According to the Leeds scale for identifying severely head injured patients, death can be predicted with certainty within 12 hours of admission if a patient has a score higher than 13. The withdrawal of treatment from such patients has considerable moral and legal implications. Therefore, to test the reliability of the Leeds scale, it was applied to two patient populations with severe head injuries (479 retrospectively, 131 prospectively). In both groups the scale failed to predict mortality with 100% accuracy: in the first group, 16 of 23 (69.6%) of the patients with a score of more than 13 (and therefore predicted to die) died, and 380 (83.3%) of 456 patients with scores of 13 or less survived; the data for the second group are 6/10 (60%) and 98/121 (81%), respectively. The findings suggest that the Leeds prediction model is not infallible and should be applied cautiously when making decisions about the early termination of care in severely head injured patients.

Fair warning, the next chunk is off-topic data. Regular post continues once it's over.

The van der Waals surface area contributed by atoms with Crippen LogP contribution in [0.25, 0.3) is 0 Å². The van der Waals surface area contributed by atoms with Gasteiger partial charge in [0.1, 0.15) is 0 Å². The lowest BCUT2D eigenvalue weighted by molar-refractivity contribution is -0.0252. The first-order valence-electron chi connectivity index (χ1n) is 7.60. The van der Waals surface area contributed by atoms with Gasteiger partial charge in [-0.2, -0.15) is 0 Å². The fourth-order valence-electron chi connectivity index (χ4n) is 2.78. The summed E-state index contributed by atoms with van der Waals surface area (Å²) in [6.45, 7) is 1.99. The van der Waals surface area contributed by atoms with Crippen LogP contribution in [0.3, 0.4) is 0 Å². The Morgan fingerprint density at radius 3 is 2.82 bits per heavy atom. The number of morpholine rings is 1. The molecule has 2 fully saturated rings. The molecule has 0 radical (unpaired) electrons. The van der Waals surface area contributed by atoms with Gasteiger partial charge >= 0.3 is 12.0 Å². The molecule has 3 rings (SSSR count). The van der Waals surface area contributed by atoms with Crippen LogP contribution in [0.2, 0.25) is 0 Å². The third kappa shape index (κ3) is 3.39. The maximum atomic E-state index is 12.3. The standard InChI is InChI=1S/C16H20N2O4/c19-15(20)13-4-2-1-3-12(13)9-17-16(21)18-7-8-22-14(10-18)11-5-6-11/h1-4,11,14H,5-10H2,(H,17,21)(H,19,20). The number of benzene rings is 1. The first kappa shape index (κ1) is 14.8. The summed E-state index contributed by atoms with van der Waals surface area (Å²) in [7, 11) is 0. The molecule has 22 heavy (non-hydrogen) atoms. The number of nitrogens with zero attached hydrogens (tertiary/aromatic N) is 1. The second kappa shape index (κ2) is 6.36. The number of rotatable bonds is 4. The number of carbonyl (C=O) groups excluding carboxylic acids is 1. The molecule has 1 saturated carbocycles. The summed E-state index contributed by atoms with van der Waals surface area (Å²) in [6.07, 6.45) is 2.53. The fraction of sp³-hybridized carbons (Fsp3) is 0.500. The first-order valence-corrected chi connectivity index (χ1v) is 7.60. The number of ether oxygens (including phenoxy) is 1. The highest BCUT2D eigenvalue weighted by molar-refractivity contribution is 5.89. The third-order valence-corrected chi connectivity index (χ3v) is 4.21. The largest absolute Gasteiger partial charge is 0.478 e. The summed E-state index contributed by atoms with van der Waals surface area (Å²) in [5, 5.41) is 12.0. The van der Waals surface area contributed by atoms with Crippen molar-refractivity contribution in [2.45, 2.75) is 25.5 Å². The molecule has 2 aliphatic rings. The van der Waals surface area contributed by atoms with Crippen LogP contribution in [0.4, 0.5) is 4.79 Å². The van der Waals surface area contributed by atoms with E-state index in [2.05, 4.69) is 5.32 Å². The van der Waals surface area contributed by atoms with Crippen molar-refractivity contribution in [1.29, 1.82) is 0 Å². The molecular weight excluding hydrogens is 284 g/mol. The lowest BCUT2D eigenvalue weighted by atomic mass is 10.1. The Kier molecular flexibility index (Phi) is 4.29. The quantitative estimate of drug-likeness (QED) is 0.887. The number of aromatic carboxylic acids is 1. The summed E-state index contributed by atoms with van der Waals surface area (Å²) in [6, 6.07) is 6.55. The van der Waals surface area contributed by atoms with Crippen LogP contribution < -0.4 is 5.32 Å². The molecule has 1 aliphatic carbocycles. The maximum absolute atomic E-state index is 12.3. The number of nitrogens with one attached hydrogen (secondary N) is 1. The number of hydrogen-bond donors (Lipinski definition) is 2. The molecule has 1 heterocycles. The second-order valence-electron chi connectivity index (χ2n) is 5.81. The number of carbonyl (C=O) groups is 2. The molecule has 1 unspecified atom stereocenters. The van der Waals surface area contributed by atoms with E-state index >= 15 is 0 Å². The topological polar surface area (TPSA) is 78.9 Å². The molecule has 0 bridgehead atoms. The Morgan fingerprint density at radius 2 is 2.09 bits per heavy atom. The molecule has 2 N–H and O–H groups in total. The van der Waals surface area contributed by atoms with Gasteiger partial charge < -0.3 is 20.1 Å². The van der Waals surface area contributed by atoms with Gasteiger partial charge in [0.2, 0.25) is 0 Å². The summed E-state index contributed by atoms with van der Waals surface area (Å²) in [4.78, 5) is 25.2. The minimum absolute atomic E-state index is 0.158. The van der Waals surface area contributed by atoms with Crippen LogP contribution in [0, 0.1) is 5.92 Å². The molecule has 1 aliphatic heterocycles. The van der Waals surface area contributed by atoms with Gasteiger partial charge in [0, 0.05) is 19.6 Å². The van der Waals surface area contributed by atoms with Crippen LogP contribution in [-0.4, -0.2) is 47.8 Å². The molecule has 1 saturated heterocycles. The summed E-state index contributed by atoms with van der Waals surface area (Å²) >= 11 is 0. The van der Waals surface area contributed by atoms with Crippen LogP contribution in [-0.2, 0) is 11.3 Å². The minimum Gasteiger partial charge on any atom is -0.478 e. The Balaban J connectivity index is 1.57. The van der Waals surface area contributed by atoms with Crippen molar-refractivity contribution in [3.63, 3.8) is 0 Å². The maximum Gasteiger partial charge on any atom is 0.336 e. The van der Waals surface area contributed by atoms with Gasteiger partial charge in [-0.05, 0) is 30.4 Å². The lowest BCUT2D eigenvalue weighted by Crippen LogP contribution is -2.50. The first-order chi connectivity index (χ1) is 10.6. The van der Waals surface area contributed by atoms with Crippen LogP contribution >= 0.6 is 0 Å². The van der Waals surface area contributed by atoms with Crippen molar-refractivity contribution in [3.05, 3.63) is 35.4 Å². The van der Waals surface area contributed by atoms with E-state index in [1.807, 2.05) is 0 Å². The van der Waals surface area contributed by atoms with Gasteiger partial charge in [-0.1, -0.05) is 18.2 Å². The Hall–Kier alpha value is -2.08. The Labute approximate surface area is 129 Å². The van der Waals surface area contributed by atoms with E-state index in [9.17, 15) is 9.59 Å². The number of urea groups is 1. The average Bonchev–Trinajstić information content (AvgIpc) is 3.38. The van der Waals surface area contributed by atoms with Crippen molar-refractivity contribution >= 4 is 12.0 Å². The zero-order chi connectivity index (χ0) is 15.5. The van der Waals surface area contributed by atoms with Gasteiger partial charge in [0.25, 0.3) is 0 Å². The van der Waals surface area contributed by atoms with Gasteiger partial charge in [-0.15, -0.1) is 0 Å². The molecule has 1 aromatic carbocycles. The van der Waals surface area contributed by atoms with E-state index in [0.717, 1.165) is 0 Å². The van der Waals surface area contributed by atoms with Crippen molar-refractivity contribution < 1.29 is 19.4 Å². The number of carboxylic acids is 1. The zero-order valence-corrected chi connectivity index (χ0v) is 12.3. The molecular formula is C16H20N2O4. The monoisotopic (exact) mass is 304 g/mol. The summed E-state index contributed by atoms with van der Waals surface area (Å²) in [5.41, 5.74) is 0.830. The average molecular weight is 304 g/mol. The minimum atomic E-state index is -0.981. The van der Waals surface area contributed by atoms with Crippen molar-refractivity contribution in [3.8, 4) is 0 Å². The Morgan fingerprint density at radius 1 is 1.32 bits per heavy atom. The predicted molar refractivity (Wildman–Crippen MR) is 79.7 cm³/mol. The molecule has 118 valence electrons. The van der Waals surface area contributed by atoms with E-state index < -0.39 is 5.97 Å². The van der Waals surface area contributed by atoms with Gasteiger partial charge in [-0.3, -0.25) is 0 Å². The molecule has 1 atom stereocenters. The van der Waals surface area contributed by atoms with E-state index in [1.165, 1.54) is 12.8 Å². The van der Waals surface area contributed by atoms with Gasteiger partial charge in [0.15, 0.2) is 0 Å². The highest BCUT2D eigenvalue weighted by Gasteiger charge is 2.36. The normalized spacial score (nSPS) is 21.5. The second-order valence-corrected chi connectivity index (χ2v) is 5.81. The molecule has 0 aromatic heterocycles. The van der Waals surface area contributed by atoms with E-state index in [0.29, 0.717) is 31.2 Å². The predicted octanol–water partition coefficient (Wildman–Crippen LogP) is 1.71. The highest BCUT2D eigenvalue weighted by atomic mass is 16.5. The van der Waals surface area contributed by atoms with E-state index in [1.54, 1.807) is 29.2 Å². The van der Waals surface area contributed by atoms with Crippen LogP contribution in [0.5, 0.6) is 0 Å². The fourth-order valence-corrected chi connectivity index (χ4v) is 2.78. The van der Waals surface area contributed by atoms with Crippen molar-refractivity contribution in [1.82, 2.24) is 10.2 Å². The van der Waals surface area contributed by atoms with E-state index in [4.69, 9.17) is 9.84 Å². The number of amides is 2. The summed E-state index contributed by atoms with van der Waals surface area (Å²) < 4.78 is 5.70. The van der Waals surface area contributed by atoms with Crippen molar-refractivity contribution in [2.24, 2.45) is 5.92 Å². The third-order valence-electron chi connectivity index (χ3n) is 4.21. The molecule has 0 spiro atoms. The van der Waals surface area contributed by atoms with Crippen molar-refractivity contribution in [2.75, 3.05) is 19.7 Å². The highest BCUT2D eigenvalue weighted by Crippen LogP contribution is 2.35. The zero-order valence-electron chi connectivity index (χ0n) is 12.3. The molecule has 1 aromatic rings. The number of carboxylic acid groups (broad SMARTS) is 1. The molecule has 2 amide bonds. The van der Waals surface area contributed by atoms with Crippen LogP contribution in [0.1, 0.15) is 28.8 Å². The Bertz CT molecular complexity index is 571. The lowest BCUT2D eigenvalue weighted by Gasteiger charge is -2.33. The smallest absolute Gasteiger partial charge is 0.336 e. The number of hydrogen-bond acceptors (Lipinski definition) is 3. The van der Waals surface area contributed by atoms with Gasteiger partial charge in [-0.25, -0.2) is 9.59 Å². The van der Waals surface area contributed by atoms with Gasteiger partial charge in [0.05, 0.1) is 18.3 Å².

|Original language||English (US)|
|Number of pages||3|
|State||Published - Jun 15 1991|
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